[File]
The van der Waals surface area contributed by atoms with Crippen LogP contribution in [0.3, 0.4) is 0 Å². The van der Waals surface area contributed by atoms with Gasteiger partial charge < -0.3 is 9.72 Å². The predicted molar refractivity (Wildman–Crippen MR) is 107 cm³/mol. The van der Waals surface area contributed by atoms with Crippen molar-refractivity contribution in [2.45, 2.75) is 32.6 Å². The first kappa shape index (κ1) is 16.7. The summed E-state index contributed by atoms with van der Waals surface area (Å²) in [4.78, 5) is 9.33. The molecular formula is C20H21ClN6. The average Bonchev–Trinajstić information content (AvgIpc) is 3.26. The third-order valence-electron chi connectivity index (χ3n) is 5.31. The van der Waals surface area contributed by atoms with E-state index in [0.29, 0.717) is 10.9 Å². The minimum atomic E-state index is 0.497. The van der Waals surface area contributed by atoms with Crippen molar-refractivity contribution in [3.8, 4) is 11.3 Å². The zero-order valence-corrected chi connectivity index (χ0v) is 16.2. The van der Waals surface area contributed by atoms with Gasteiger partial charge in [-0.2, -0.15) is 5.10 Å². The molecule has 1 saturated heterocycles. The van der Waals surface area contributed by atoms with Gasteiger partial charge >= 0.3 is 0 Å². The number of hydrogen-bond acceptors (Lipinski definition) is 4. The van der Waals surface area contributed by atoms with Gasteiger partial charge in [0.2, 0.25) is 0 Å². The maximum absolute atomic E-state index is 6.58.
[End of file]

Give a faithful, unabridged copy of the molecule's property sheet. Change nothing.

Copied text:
The van der Waals surface area contributed by atoms with Crippen LogP contribution in [0.3, 0.4) is 0 Å². The van der Waals surface area contributed by atoms with Gasteiger partial charge < -0.3 is 9.72 Å². The predicted molar refractivity (Wildman–Crippen MR) is 107 cm³/mol. The van der Waals surface area contributed by atoms with Crippen molar-refractivity contribution in [2.45, 2.75) is 32.6 Å². The first kappa shape index (κ1) is 16.7. The summed E-state index contributed by atoms with van der Waals surface area (Å²) in [4.78, 5) is 9.33. The molecular formula is C20H21ClN6. The average Bonchev–Trinajstić information content (AvgIpc) is 3.26. The third-order valence-electron chi connectivity index (χ3n) is 5.31. The van der Waals surface area contributed by atoms with E-state index in [0.29, 0.717) is 10.9 Å². The minimum atomic E-state index is 0.497. The van der Waals surface area contributed by atoms with Crippen molar-refractivity contribution in [3.8, 4) is 11.3 Å². The zero-order valence-corrected chi connectivity index (χ0v) is 16.2. The van der Waals surface area contributed by atoms with Gasteiger partial charge in [-0.2, -0.15) is 5.10 Å². The molecule has 1 saturated heterocycles. The van der Waals surface area contributed by atoms with Gasteiger partial charge >= 0.3 is 0 Å². The number of hydrogen-bond acceptors (Lipinski definition) is 4. The van der Waals surface area contributed by atoms with Gasteiger partial charge in [0.2, 0.25) is 0 Å². The maximum absolute atomic E-state index is 6.58.